California State University, Fullerton

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Pair of Programs Push for College Preparation

Sept. 10, 2012

Mildred García

CSUF President Mildred García spoke at “Destino Universidad.” Photo: Matt Gush

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Gloria Marroquin and her 14-year-old son Daniel spent Saturday morning loading up on college knowledge. Clutching campus brochures, financial aid guides and other information, the grateful mom and son were just two of about 1,000 people who converged on Cal State Fullerton Sept. 8 to take part in two events aimed at preparing underrepresented youths for admission and success in higher education.
 
“We are learning so many things we didn’t know about getting into college,” said Marroquin, who attended “Destino Universidad,” a bilingual college-planning event co-sponsored by the College Board. “This is just awesome. My son wants to be an aerospace engineer, and he is learning what it takes to get into a good school and pursue his dream.”
 
Daniel echoed his mother’s sentiments: “I’m learning I have a lot of options, and I can do it if I prepare.”
 
That was the point of both Destino Universidad and the 16th annual Parent and Student Educational Symposium, presented by the Council of African American Parents. At both events, representatives from parent and student support groups and from area colleges and universities provided information about academic programs, financial aid and student services. In addition, speakers talked movingly to their audiences about pursuing college degrees, even when faced with obstacles.

“I'm a first-generation college graduate,” CSUF President Mildred García told those gathered for Destino Universidad. “I started out in Brooklyn, New York. My parents worked in factories, poor, but they knew that the only inheritance that a poor family could leave you is a good education. … And, here I am, president of Cal State Fullerton because of a university education. So, I say to you, if a kid from Brooklyn can make it from a factory family to the presidency, what can you do?”
 
Civil rights attorney Constance “Connie” Rice, author of “Power Concedes Nothing: One Woman's Quest for Social Justice in America, from the Courtroom to the Kill Zones,” delivered the keynote address at the Parent and Student Educational Symposium.
 
“Let’s be clear,” said Rice, a Harvard Law School graduate. “It’s not enough to just get out of high school and get into college. You have to go the extra mile. You have to get a culture of overachievement, become super achievers. It has to be ingrained. I want you to focus on mastering what’s in front of you.”
 
She said that she and her cousin, Condoleezza Rice, former U.S. secretary of state, come from slavery.
 
“The Rice slaves in my family worked in the slave-owner’s home, so they were taught to read,” Rice said. “When my ancestors came off the Rice plantation, they knew how to read. I am fourth-generation college educated. Condoleezza and I should be at the top of our game. A lot of folks came from slavery. They’d have been beaten if they opened a book, but we had a jump start. I should be excelling, and we have an obligation to do as much as we can to pull everybody forward with us. Know your history and push yourself.”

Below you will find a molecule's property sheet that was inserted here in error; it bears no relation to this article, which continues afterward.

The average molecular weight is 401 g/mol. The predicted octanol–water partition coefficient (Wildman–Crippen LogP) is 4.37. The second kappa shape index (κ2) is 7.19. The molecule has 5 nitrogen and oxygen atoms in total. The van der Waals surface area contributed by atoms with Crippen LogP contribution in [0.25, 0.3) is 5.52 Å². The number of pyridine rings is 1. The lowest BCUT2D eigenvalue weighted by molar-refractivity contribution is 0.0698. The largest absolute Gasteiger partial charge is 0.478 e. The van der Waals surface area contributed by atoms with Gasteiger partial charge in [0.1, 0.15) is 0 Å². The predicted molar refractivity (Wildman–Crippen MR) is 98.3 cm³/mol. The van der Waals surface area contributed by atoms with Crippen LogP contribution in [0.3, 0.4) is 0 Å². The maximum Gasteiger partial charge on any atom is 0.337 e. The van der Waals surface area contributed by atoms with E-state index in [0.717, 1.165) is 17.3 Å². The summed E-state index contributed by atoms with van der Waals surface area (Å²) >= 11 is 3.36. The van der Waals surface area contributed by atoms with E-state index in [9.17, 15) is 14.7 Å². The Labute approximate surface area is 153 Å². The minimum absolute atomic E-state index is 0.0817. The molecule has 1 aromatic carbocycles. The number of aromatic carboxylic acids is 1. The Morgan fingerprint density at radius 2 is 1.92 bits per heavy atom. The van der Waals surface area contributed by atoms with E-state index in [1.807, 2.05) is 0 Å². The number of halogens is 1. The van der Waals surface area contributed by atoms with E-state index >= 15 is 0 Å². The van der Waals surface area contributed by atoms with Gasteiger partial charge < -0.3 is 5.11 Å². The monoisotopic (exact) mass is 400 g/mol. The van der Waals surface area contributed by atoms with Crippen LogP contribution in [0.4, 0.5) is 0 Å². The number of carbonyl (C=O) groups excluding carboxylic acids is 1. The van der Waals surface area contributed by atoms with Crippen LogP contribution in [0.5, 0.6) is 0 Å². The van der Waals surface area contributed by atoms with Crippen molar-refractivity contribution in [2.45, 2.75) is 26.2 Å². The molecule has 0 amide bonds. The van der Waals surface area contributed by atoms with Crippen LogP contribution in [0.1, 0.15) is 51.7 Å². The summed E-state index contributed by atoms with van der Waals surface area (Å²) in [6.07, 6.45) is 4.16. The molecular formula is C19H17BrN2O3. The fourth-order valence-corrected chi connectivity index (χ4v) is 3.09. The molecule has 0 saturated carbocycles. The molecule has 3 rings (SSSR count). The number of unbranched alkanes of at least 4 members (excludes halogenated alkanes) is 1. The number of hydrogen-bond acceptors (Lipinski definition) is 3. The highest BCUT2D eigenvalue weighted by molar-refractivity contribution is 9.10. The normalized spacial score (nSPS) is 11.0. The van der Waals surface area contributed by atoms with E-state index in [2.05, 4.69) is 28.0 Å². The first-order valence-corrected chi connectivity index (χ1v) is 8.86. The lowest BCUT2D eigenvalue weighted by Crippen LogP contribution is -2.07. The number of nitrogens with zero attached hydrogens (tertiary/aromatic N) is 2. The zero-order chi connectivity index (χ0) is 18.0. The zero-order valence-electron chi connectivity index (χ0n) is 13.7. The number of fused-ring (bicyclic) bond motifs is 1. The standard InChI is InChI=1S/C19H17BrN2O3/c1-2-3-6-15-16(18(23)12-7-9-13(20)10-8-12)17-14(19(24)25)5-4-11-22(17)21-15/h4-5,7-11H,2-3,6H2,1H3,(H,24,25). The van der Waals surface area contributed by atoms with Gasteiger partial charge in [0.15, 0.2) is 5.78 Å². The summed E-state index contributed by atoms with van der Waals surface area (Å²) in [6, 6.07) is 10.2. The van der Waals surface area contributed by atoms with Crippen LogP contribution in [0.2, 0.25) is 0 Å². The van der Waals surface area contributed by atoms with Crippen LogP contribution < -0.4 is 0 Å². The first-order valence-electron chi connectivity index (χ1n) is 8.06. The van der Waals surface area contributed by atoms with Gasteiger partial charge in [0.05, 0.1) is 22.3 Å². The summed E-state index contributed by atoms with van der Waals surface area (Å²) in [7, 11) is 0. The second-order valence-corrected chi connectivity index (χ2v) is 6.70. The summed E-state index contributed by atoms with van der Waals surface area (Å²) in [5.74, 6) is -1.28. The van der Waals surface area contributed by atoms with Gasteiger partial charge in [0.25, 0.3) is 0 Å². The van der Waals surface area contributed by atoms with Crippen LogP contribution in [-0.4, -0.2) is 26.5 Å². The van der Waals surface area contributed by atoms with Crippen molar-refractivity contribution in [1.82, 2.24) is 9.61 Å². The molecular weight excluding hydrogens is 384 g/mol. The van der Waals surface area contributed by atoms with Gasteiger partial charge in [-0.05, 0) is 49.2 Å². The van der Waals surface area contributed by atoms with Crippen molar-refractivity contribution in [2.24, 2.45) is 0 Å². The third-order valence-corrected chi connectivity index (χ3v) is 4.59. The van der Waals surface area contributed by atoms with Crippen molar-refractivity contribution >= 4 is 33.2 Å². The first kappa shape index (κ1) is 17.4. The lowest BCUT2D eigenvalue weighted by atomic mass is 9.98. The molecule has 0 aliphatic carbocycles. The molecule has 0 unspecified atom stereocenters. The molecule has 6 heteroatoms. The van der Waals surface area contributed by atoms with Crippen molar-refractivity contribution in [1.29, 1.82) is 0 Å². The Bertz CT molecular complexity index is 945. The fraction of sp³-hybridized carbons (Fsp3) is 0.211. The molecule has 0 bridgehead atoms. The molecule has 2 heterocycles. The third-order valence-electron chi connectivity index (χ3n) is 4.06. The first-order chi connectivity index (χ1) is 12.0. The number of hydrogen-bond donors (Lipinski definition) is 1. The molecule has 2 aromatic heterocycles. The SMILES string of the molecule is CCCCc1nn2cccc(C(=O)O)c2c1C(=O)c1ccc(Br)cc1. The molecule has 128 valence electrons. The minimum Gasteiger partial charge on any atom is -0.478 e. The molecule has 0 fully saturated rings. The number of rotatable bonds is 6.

Many of the youngsters in attendance at both college-planning events will be the first in their families to attend college, and the information they received Saturday will help them navigate their way to a college degree.
 
Besides college planning, speakers also explained the challenges involved in creating a path to citizenship for young undocumented immigrants who are college students and military service members. They talked about AB 540, the California law that allows undocumented and out-of-state students to be exempt from paying non-resident tuition at public colleges and universities; and President Barack Obama’s “Deferred Action for Childhood Arrivals,” a program allowing some young undocumented immigrants to remain in the U.S. and work legally for two years.
 
Immigration attorney and CNN radio host Rosa Elena Sahagun provided a step-by-step session in Spanish and English on the application forms that are available at www.uscis.gov and the eligibility requirements for the deferred action program.
 
“Education is the most important goal,” Berenecea Y. Johnson Eanes, CSUF vice president for student affairs, said about both events. “We are dedicated to serving the community and opening our doors so that students will choose higher education.”
 
Added Eddie Arteaga, College Board senior educational manager: “For every 100 students in the United States who start the first grade, fewer than 30 graduate from high school and even fewer graduate from college.”
 
“That is a very scary statistic,” he said. “That’s why the College Board's Destino Universidad program provides resources. We know a college education is not easy, and it’s not cheap.”
 
Arteaga left a room full of students with several suggestions: “I want you to really invest in your future. Think about what you want to do the rest of your life. Preparation is key. You have college, career and funding options available to you. College is possible.”

By: Mimi Ko Cruz, 657-278-7586

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